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It's okay to harbor resentment after divorce, right?

Like many divorcing couples, you and your spouse may have unresolved issues as you dissolve your marriage. However, holding onto your anger and resentment will not help you move forward – it could even harm you.

In many situations, it may seem natural to hold a grudge against your spouse, but did you know that holding onto those feelings can be detrimental to your health?

Are you sure you want to hold grudges against your ex?

Holding onto negative feelings about someone or something can result in physical changes within your body. In addition to affecting your mental health and preventing you from moving forward, resentment can affect your immunity, metabolism and blood pressure. As a result, bitterness can lead to stroke or heart disease.

If you decide you are ready to let go of grudges against your former spouse, do you know how to proceed?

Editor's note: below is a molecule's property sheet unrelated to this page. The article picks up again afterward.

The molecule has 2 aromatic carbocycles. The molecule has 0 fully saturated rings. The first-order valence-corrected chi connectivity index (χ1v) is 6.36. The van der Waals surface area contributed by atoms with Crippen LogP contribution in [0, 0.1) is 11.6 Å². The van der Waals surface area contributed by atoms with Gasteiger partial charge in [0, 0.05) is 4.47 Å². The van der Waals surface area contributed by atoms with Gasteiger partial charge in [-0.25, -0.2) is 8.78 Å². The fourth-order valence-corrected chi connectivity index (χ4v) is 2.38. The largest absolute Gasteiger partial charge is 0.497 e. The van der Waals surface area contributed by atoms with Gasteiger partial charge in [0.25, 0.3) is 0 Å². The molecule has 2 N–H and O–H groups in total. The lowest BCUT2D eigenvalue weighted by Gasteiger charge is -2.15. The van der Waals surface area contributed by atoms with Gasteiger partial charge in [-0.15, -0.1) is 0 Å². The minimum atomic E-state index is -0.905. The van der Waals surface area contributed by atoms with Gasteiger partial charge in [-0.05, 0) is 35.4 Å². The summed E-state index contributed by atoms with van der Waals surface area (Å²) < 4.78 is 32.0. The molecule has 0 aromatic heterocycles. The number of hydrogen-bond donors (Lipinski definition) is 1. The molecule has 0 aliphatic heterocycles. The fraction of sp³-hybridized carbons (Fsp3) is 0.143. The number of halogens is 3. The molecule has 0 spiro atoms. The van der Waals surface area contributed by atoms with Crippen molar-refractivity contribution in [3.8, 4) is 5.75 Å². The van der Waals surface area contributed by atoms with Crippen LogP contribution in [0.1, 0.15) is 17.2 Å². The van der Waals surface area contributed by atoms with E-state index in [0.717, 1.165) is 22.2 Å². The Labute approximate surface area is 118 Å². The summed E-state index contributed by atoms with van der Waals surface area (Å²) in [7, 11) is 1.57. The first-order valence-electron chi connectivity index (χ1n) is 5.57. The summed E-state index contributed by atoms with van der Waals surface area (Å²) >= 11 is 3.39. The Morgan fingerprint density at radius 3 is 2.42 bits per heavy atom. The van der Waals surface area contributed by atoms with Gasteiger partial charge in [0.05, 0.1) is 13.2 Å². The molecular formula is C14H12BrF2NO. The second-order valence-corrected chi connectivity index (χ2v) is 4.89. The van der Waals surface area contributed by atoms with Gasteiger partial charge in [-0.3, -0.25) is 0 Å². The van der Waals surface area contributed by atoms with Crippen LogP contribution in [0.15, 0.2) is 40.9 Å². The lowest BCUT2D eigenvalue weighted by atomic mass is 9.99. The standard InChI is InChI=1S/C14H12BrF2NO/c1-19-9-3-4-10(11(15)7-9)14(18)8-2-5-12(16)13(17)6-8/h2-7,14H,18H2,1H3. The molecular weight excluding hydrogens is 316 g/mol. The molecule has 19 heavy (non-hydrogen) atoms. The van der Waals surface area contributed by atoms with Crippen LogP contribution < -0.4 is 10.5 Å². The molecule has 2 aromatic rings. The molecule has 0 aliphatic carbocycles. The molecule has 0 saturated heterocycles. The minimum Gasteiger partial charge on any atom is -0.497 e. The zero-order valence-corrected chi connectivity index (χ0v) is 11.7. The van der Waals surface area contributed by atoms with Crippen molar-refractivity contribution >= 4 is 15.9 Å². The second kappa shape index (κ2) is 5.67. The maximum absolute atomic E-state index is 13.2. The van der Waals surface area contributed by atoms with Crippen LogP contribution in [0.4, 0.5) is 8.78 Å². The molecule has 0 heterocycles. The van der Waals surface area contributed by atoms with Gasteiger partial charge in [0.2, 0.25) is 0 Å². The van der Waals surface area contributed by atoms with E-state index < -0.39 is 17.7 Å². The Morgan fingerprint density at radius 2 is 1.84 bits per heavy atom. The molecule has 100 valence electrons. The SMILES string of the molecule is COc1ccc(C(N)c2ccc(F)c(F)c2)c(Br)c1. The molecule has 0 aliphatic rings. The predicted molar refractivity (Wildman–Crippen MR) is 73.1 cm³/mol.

Three things that may help you move forward

In some cases, you might feel justified in holding a grudge against your ex. But while you may believe you are right to do so, there are some things to consider once you are ready to work on forgiving them.

  • Accept your situation as is. No matter how badly someone hurt you, they may never apologize. However, you do not need to rely on someone else’s actions to accept your situation.
  • Try to see things from your ex’s perspective. If you try to see yourself in your former spouse’s place, you may gain an understanding of their experience leading to up to your divorce. While you will never fully experience things in the same way they did, you might begin to understand why your relationship changed.
  • Communicate your feelings. Once you determine your feelings about your situation, you may be able to clearly communicate your feelings about your divorce – and hopefully, you will be able to get to the point where you can honestly let your former spouse know that you forgive them.

While it may be easier said than done, you should leave the past behind you and focus on moving forward. While it will likely take time to learn to forgive your former spouse, letting go of the thoughts and feelings that weigh you down can allow you to heal so you can focus on creating the new life you desire.

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Littman Family Law

Littman Family Law
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